Decolonising Your Spirit: Emotional Eating Is Not a Moral Failure

During the holiday season, we all (especially women) hear a lot about 'emotional eating'. Mostly, how to avoid it or mitigate it. You know, drinking huge glasses of water before Christmas lunch or filling up on vegetables or joining a weight-loss challenge.

A trend I've noticed in the psychological/wellness industries too, is the tendency for 'experts' to pathologise what they call 'emotional eating'. And again, we all know about this, right! You emotionally eat because you're frustrated or bored or lonely or lack self-discipline or are triggered by stressful events. You naughty little bint, you.

In years and years of being the target of diet-related messaging and studying psychological wellness, not once did I hear this single truth. Not from the people trying to sell products or services, and not from the people trying to 'cure' unwellness. The truth?



When you zoom out and look at Western society as a whole (and I have more work on this topic, if you'd like to learn more, look at my blog), we have a paradoxical over-consumption problem. Not an over-eating problem, but a consumption one. One where our giant loft apartments and open-plan houses are supposed to have multiple 'entertaining spaces' for many people. One where spiritual leaders venerate 'abundance' & 'manifesting'. One where women are expected to breed multiple children. One where we're told it's 'ideal' to be eating food that was grown 12,000 miles away from us just for variety. One where 'hygge' involves luxe blankets, candles, cosmetics.

One where paradoxically, you're also told that, if you're emotionally 'healthy'... you don't need to eat anything*.

*Anything other than unseasonable salads, slow-cooked soups (never mind being at work all day) and hand-baked goods (that are mostly for other people). If you eat 'emotionally' i.e. with anything in mind other than your body being some kind of sexy abundance-generating machine, or in any other mood than 'woman laughing over salad', you're.. failing and weak.


Is it any wonder that people get body dysmorphia when you're being pounded with pressure to have 'abundance' and be 'abundant', but to then have self-discipline and enjoy none of it? Your gut is telling you an important message - you need more pleasure, more comfort and joy. And social messaging is telling you that 'strength' is denying it to yourself.

Do you know why the ultra-wealthy are all mega-thin with minimalistic decor? Because they live permanently in the comfort of having whatever they want, whenever they want. WASTEFULNESS is the ultimate luxury. When they have the safety net of TIME and MONEY, smaller joys or comfort options cease to matter. Celebrities can, and do, subsist off cheeseburgers and liposuction. Who needs a house cluttered with pictures in frames or bowls of fruit when you have a personal chef and can fly visitors to you on a private jet?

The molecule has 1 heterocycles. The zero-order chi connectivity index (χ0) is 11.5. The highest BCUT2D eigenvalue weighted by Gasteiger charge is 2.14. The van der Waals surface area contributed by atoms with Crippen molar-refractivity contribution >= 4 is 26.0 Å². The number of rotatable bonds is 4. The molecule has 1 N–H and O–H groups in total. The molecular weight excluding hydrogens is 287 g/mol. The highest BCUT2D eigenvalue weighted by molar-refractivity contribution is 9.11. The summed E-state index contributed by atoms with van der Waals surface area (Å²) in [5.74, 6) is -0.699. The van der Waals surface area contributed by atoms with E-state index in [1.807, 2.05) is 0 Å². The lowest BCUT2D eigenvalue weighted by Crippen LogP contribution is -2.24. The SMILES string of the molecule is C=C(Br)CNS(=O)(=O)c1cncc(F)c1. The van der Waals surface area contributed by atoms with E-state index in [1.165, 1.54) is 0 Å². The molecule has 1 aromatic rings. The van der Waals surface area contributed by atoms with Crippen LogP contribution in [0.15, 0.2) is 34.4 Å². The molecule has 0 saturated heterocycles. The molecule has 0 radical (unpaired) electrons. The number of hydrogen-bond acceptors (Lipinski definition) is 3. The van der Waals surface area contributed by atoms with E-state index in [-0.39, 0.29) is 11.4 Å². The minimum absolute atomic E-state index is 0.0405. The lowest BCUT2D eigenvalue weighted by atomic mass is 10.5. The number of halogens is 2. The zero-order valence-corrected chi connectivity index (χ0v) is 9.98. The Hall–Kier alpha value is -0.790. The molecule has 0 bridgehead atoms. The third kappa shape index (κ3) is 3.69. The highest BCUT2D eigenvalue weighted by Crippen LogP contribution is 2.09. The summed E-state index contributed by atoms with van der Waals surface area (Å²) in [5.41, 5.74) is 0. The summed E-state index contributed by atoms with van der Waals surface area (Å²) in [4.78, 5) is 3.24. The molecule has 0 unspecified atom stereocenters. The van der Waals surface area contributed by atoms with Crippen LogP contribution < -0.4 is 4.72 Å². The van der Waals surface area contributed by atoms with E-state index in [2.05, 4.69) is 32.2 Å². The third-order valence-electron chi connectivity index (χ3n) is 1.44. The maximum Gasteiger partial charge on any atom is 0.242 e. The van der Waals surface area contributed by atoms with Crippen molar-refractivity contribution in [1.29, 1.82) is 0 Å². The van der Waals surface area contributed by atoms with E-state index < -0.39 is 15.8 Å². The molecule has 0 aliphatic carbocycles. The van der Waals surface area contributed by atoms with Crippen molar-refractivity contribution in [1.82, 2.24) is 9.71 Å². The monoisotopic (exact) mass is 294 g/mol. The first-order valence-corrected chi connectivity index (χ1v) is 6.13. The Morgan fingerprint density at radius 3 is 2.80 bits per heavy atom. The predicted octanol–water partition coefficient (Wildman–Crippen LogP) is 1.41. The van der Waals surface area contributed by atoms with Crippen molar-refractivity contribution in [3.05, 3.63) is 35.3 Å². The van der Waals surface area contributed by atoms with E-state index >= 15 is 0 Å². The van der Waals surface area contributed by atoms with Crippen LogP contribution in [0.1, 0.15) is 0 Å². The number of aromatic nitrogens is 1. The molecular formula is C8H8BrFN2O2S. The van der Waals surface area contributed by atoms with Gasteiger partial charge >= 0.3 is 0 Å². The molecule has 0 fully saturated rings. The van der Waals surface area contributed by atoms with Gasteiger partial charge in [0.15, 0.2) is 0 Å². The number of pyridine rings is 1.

More importantly, why are you trying to set behavioural (i.e. diet) restrictions on yourself according to standards set by people with millions of dollars more sources and support than you have? You're really going to tell yourself that you're 'weak' for not resisting third helpings of a fucking pudding or a box of chocolates and not going for a run? You, who goes to work when you're sick and has healed from trauma and travelled and passed exams and done other things requiring strength or courage?

For most people, it's crazy-making. I'm going to be talking more about this in 2020 (I certainly can't fully unpack this in one single blog post) but let me just remind you that eating does NOT equate to your morality.

Comfort eating isn't a failure or an 'easy option'. Sure, it's easy to pathologise - do I crave childish candy because I had a very serious childhood and am subliminally craving fun/lightness? Probably. Am I also incredibly self-determined, principled & resilient absolutely regardless of my candy consumption, in a way that many people who exist fully sugar-free maybe are not? Definitely. Am I going to erase my personal strength, discipline, bravery and effort by relating it to what snacks I eat because society is telling me that my snack choice says more about me than my personal life choices? Ahhh... no.

Instead of analysing your comfort eating through the lens of failure, weakness or lack of control; instead of listing what you need to take AWAY from your life/diet, ask yourself this. 'Where can I add more easy joy/comfort into my life?'

Sometimes food is the only 'joy' accessible your schedule, health, finance or family situation allows without adding more work or stress. So comfort eating is natural & understandable.

Fr your long-term mental & physical health though, you do need more easy sources of joy - especially in the current global social climate. A book series? Water-slides, rollercoasters? Art class? Fantasy films? Going dancing until 3am? Sex? Swimming? Medieval cosplay?

An essential part of decolonising your soul, is decolonising the grip that modern diet culture has on your sense of morality. I don't believe you can do that with more shame and restriction. I definitely don't believe you can do that by seeking others approval or joking about your lack of willpower when it comes to food. Fuck off. You've had the willpower to dodge many terrible things in your life - don't do yourself the injustice by talking disparagingly about yourself because you desire the enjoyment or peace of a cream tea or a bag of M&Ms.

Listen to your body's message that you deserve MORE comfort, more joy. And enjoy exploring all the possibilities to introduce that into your life.

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